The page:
Technology in the early 21st century is here to kill us. It stresses us out and shortens our lives and makes us feel like failed Neanderthals every single day of our lives.

We are drowning in data yet no one controls theirs at all. At best it happens to be properly backed up at someone else’s cloud location for a short period of time before that fails or the company goes bankrupt or inevitably tries to extort money from you.

The solution to taking control of your own data must involve massive local redundant backed-up storage (MALREBS). There is no other alternative. And this is a technically impossible task for 99.99% of the human race. In this day and age, everything precious to you is stored either by someone else who really doesn’t give a shit about your data, on ridiculously flaky steel platters that randomly fail while you are sleeping, or solid state drives that wear out from the second you start using them. But here we are so let’s struggle on to get it done.

One required component of MALREBS is raid. This turns those flaky hard drives from 100% chance of total failure to perhaps something less than 90%. This is very very important.

There is only one raid solution to rely on. Linux software raid is the only solution that is both free (in all senses) and reliable, in that you can take your hard drive data with you from a very old (possibly non-existent) system to a brand new system and have a reasonable expectation that the data will still be accessible.

But here’s the rub: mdraid has not received the polish it needs to Just Work. It has serious flaws that after hours of learning, still leave you unsure and hanging and most likely bailing out of the entire process. But it is the best thing we have on the planet, so let’s distill it down to the essentials.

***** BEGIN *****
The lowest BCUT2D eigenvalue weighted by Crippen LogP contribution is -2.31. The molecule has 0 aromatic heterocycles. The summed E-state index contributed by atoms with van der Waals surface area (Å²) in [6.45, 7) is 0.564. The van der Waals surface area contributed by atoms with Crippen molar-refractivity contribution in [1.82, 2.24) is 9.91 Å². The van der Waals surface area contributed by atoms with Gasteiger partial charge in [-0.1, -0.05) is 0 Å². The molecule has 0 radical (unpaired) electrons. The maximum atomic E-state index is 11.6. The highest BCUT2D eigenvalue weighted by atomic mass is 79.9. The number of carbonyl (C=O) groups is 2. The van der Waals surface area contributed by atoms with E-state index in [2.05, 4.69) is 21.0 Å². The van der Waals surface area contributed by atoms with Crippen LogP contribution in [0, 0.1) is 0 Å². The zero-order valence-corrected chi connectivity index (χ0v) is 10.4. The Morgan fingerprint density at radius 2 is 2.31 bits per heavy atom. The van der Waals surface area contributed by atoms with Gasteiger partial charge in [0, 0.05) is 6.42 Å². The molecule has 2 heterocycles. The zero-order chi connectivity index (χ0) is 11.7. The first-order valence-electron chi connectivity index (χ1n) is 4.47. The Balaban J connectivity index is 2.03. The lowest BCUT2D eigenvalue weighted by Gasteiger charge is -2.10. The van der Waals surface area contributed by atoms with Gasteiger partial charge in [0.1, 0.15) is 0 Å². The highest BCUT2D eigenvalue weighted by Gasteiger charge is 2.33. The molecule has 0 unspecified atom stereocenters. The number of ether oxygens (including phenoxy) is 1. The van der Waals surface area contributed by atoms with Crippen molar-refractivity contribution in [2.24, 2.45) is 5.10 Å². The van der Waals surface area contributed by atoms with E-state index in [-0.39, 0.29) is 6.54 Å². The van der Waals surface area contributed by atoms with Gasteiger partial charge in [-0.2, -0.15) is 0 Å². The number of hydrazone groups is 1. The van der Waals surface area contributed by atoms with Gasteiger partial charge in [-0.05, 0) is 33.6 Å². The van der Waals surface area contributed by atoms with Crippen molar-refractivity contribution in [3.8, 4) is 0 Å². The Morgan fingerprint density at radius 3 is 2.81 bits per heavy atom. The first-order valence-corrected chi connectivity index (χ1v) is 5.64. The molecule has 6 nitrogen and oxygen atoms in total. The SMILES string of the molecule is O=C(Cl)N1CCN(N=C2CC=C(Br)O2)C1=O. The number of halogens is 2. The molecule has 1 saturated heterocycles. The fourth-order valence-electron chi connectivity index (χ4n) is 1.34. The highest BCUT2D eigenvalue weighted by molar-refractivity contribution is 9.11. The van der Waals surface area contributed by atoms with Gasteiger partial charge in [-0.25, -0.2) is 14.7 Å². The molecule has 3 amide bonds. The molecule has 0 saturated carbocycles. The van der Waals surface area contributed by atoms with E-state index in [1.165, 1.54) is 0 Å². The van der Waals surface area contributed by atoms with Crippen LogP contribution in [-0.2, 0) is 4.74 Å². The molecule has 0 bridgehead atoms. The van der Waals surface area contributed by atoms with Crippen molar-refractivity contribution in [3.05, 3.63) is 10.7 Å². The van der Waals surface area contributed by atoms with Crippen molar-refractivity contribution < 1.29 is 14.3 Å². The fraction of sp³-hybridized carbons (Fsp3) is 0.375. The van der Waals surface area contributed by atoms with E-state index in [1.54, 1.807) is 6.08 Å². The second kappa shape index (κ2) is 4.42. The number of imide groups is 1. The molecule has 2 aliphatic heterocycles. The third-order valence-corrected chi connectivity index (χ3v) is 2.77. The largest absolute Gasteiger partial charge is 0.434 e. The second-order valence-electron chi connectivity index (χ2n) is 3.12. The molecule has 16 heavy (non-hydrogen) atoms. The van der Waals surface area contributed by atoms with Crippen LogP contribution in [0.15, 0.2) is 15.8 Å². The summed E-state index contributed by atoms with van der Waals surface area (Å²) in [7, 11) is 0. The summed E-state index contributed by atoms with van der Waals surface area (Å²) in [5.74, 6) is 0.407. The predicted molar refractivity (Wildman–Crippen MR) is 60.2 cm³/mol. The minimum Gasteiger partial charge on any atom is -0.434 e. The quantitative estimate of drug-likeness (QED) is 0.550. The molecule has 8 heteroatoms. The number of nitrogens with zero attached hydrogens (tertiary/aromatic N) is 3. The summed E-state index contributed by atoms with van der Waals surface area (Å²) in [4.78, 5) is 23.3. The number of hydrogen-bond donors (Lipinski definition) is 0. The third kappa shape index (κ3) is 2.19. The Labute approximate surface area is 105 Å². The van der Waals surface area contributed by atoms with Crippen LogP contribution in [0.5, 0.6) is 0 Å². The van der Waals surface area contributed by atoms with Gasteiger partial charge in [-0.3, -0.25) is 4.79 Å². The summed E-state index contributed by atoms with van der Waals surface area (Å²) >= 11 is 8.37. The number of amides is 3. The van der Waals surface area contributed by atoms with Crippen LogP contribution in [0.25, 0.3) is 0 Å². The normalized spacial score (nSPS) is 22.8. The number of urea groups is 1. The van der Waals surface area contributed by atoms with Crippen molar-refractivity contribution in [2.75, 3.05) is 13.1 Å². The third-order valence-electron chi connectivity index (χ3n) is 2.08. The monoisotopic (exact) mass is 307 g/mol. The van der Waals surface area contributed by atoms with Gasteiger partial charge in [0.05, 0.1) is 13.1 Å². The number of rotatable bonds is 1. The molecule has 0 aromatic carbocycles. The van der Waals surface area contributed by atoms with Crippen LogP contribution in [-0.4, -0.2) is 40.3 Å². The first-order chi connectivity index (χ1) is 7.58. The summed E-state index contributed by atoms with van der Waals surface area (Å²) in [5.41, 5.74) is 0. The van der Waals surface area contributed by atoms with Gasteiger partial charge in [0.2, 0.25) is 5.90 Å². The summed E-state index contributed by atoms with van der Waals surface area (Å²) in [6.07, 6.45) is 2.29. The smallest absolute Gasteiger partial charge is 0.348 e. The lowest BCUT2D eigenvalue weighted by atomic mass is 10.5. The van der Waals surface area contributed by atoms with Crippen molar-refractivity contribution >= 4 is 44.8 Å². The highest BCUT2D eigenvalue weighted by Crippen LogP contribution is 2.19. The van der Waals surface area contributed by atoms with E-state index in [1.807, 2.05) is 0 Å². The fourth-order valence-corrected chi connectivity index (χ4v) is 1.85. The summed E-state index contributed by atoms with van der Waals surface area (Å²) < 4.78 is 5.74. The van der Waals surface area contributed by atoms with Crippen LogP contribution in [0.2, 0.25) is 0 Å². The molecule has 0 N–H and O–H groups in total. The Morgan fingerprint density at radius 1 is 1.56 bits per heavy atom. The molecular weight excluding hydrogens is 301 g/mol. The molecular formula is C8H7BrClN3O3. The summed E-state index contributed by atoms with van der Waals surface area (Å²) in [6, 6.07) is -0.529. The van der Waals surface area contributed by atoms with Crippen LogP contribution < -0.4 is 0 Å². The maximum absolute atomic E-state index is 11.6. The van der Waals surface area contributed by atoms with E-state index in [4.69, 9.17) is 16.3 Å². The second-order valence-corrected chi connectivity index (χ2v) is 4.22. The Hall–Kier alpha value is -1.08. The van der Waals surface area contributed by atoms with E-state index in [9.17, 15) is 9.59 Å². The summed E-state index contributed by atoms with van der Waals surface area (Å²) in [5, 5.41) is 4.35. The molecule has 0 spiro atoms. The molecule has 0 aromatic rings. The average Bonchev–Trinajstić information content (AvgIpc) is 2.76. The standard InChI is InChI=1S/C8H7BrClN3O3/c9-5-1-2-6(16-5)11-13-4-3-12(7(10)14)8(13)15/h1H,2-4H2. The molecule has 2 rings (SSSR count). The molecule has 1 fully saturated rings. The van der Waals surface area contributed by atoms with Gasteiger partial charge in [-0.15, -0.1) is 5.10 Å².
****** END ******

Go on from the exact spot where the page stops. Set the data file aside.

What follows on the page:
1. check S.M.A.R.T. data of drives – run tests and make sure they are completely healthy!
  2. clean raid drives of superblock and partition data
    mdadm --misc --zero-superblock /dev/sdd && dd if=/dev/zero of=/dev/sdd bs=1M count=100 && mdadm --examine /dev/sdd
     mdadm: No md superblock detected on /dev/sdd.
  3. use whole drives (not drive partitions) in a newly created raid
    mdadm --create --verbose /dev/md0 --level=mirror --raid-devices=2 /dev/sdd /dev/sde
     mdadm: size set to 3906887488K
     mdadm: automatically enabling write-intent bitmap on large array
     Continue creating array? yes
     mdadm: Defaulting to version 1.2 metadata
     mdadm: array /dev/md0 started.
    watch -n 1 cat /proc/mdstat
    # wait 400 FUCKING MINUTES for a GODDAMNED EMPTY 4TB DRIVE to sync with ANOTHER empty 4TB drive, FUCKSAKE
  4. save and reboot and make sure the mdraid service restores the raid
    mdadm --detail --scan >>/etc/mdadm.conf
     rc-update add mdraid boot
     # start then stop then start the /etc/init.d/mdraid service, make sure this works to restore your raid (check /proc/mdstat)
     # format /dev/md0 as ext4 and set up an auto mount point in /etc/fstab
     # reboot and pray
  5. hopefully much later, upon failure, to restore a single drive, set it up as a raid:
    madadm -A /dev/sdd # I THINK! it's all very iffy. Which SUCKS.